A bustling, artful avenue in Echo Park
Like the Echo Park Lake that reopened last June, the neighborhood surrounding Echo Park Avenue has experienced a sense of renewal with the addition of several new retail stores and restaurants.
“We’re in a golden moment right now because the neighborhood has changed, but not too much,” said artist Peter Shire, who has lived north of Sunset Boulevard for more than 60 years and worked there for several decades.
Chango and Fix Coffee have been joined by chef Miles Thompson’s restaurant and bar Allumette and the new tea house and retail space Valerie Echo Park from popular pastry chef Valerie Gordon of Valerie Confections. And in what some locals hope will be a welcome alternative to dense condominium projects, architect Barbara Bestor said she expects to break ground on Blackbirds, an 18-home small-lot ordinance development within the next month.
Shoe designer Beatrice Valenzuela has lived in the neighborhood for 11 years and has experienced the transformation firsthand. “It is sad to see some of the changes. But there have been positive ones too,” Valenzuela said. “Now you can get a gourmet meal around the corner at Restaurant Cortez and purchase a beautiful vintage dress at Tavin. The new stores have integrated into the neighborhood seamlessly.”
Graphic designers Marisa Suarez-Orozco and Rachel Berks opened Otherwild on Echo Park Avenue last March in Shire’s former studio. “When we discovered the spot on Echo Park Avenue, we were totally enchanted by the surroundings as well as the space itself,” Berks said. “We loved that it was part of a real neighborhood and not simply within a commercial district. We loved the mix of houses and trees and families with other small businesses.” The store’s artist-made goods include Ram Fam Pottery, Maricolous wall hangings, delicate ceramic planters by Jo Boyer, bold Gravel and Gold textiles and weavings by Nightwood in Brooklyn, N.Y.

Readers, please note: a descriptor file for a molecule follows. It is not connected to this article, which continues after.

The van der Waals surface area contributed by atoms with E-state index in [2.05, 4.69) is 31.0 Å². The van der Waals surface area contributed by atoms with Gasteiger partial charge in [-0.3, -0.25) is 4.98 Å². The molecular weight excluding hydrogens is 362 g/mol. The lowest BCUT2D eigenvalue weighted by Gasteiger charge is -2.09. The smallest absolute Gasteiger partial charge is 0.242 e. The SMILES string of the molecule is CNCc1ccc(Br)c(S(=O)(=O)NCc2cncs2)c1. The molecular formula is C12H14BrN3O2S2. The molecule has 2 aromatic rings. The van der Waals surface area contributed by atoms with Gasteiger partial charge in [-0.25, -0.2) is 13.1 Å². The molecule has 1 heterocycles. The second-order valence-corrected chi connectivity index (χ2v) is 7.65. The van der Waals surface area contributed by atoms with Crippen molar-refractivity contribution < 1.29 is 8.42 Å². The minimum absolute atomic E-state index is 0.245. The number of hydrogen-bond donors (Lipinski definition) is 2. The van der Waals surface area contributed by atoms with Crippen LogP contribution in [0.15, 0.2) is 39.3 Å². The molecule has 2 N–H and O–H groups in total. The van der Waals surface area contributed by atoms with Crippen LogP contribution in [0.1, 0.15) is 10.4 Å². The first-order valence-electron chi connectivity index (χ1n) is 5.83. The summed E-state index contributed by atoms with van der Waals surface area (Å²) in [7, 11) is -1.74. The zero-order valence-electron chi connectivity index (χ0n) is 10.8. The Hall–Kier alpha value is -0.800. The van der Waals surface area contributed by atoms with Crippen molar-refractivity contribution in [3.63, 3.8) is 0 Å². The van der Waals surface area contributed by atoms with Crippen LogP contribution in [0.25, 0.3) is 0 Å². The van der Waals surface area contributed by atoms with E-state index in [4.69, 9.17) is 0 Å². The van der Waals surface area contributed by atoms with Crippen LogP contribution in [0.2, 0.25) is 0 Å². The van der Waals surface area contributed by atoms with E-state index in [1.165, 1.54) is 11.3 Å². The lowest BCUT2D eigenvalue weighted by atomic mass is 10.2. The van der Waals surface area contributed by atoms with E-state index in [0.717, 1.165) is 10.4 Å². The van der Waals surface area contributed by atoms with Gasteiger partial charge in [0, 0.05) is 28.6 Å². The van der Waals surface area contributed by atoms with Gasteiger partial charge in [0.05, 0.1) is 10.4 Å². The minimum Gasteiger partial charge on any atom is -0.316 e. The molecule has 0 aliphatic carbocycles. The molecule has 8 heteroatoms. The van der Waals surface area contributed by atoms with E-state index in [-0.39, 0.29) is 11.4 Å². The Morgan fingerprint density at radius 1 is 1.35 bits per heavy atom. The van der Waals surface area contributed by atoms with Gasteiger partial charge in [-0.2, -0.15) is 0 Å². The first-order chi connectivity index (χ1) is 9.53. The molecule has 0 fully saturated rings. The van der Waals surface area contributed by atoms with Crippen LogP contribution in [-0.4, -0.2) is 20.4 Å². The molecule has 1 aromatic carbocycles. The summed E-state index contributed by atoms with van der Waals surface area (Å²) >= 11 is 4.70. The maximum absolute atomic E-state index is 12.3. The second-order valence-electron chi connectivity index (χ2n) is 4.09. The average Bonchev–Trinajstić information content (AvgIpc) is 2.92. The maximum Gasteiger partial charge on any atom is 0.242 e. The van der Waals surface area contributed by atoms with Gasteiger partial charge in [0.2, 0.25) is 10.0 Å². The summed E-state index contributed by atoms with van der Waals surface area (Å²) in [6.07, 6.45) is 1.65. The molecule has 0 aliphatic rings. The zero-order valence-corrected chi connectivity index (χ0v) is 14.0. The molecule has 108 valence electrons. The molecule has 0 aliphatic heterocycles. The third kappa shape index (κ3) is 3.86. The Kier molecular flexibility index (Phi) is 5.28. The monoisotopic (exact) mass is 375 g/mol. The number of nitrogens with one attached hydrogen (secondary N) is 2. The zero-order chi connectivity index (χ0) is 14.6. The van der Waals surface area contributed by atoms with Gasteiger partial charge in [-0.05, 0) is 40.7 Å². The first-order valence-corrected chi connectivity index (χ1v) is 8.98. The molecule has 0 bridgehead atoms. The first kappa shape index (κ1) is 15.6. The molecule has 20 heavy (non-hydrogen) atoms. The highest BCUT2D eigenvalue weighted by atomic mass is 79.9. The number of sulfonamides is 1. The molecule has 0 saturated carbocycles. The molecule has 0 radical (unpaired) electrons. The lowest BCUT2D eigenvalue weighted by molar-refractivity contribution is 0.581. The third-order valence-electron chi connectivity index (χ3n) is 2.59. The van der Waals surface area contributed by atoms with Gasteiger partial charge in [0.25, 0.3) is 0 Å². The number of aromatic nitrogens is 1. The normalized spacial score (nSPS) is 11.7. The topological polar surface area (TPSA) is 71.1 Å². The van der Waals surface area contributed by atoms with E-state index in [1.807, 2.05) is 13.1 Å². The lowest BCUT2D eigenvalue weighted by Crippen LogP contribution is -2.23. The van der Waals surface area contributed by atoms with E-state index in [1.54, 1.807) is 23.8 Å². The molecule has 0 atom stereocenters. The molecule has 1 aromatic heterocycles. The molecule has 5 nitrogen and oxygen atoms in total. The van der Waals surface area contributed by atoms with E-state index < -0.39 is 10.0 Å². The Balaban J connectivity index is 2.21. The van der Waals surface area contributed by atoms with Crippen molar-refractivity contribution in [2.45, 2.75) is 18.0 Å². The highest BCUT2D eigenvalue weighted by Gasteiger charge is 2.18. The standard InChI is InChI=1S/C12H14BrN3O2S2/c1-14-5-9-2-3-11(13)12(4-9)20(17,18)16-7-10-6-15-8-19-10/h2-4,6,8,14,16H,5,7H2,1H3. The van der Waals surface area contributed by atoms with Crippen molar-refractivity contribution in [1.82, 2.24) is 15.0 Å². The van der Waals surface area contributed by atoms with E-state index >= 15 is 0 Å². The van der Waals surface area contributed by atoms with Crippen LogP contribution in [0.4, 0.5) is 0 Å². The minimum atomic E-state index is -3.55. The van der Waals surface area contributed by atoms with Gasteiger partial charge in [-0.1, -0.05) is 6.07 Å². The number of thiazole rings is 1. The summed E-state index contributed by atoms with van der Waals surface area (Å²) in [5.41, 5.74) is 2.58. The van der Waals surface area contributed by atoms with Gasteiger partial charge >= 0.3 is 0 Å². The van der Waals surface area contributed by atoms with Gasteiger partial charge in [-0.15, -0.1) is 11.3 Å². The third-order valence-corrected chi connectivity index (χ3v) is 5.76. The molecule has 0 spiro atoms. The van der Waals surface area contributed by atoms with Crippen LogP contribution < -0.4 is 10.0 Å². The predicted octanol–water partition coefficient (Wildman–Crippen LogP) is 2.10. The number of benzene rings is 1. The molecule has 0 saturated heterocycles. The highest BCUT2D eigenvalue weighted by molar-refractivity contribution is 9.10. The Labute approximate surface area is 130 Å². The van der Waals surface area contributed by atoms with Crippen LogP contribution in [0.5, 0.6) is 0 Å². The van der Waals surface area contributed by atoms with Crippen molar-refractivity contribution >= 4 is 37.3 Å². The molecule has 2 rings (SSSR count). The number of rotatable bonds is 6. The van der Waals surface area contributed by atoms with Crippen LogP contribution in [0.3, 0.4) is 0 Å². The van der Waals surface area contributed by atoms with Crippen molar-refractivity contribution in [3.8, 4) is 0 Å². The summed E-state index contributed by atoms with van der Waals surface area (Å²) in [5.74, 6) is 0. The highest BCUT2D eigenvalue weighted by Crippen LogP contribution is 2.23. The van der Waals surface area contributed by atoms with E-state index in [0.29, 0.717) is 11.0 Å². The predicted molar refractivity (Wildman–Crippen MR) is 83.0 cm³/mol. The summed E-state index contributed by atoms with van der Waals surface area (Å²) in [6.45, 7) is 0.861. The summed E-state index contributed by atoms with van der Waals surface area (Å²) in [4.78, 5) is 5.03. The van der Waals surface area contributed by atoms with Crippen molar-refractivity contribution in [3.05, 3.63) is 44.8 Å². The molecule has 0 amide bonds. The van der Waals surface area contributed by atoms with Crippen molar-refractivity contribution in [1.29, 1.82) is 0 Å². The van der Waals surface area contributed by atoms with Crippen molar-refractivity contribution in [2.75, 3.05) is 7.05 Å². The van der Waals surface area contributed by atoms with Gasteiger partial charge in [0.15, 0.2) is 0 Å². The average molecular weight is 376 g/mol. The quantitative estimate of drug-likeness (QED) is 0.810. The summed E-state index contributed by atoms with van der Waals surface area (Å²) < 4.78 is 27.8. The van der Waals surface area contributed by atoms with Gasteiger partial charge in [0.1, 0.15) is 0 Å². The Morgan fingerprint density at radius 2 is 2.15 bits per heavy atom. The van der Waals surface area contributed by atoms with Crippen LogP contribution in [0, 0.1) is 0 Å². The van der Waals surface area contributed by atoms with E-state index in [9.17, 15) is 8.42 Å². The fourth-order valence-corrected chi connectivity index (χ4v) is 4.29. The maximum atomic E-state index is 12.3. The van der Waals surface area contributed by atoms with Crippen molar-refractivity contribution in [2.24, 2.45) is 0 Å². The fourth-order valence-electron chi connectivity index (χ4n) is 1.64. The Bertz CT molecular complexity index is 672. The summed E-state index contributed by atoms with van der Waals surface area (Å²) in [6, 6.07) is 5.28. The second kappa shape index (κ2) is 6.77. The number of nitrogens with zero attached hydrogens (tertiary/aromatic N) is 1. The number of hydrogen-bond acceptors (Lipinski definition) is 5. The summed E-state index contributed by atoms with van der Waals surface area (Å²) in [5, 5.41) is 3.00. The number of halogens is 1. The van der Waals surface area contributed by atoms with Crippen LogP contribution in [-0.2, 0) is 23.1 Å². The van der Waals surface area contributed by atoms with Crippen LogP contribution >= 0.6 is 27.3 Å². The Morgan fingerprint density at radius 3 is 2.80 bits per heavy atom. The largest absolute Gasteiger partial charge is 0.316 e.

Over the last year, the designers have hosted dance performances, live music, readings, cocktail parties, a food swap and vintage pop-ups. They have also hosted craft workshops (leather jewelry making, beeswax candle dipping) and hope to mount more.
Valenzuela opened her eponymous showroom in October next door to Cookbook, a bustling green grocer that sells organic produce along with burrata, olive oils and prepared foods. Valenzuela augments her shoe line with handcrafted home accessories from Puebla and Chiapas, Mexico. Look for pottery and basketry from Mexico, stained-glass accessories by David Scheid, delicate textured pottery by Materia Lumina and handmade hooks and tables by Valenzuela’s partner, Ramsey Conder.
Scott Barry and Brooke Intrachat originally launched Ouli as a pop-up shop for the holidays but now plan to keep the tiny gallery, showroom and retail space open year-round. Limited-edition treasures include Echo Park Pottery handmade ceramics, collages by Brendan Timmins, ceramic plates by Pasadena artist Sydney deJong and contemporary cashmere and wool throws by Sorcha. The pair also sell their own line of polished-steel furnishings, including fun magazine racks, a pin slide table and Minimalist lamps.
While some may grumble about gentrification — the strip’s independent gas station has been replaced with a Chevron — the quiet residential street retains its funky, diverse vibe.
“The more I’m there, the more I’m seduced by the neighborhood,” pastry chef Gordon said. “The community is so friendly and welcoming, and people are always out walking. It’s a charming neighborhood filled with adorable babies and amazing dogs.”